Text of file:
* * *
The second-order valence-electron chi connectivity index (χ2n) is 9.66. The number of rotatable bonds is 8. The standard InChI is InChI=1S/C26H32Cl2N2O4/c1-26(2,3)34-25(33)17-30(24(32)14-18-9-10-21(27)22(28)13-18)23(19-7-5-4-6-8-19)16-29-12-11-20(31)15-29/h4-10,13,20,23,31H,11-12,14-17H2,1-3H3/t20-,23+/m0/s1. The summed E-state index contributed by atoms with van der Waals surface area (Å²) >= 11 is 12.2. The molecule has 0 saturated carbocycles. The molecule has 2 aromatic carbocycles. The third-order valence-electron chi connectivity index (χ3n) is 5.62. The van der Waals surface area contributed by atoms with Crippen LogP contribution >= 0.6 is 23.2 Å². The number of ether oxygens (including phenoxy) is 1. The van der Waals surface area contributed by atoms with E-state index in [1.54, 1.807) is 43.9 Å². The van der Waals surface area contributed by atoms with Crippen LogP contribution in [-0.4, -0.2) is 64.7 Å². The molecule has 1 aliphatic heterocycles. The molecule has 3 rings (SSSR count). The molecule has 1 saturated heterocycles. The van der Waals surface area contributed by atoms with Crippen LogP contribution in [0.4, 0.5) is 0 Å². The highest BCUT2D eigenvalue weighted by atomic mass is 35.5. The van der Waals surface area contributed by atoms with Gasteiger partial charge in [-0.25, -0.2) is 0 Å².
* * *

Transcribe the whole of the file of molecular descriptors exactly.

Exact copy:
The second-order valence-electron chi connectivity index (χ2n) is 9.66. The number of rotatable bonds is 8. The standard InChI is InChI=1S/C26H32Cl2N2O4/c1-26(2,3)34-25(33)17-30(24(32)14-18-9-10-21(27)22(28)13-18)23(19-7-5-4-6-8-19)16-29-12-11-20(31)15-29/h4-10,13,20,23,31H,11-12,14-17H2,1-3H3/t20-,23+/m0/s1. The summed E-state index contributed by atoms with van der Waals surface area (Å²) >= 11 is 12.2. The molecule has 0 saturated carbocycles. The molecule has 2 aromatic carbocycles. The third-order valence-electron chi connectivity index (χ3n) is 5.62. The van der Waals surface area contributed by atoms with Crippen LogP contribution >= 0.6 is 23.2 Å². The number of ether oxygens (including phenoxy) is 1. The van der Waals surface area contributed by atoms with E-state index in [1.54, 1.807) is 43.9 Å². The van der Waals surface area contributed by atoms with Crippen LogP contribution in [-0.4, -0.2) is 64.7 Å². The molecule has 1 aliphatic heterocycles. The molecule has 3 rings (SSSR count). The molecule has 1 saturated heterocycles. The van der Waals surface area contributed by atoms with Crippen LogP contribution in [0.4, 0.5) is 0 Å². The highest BCUT2D eigenvalue weighted by atomic mass is 35.5. The van der Waals surface area contributed by atoms with Gasteiger partial charge in [-0.25, -0.2) is 0 Å².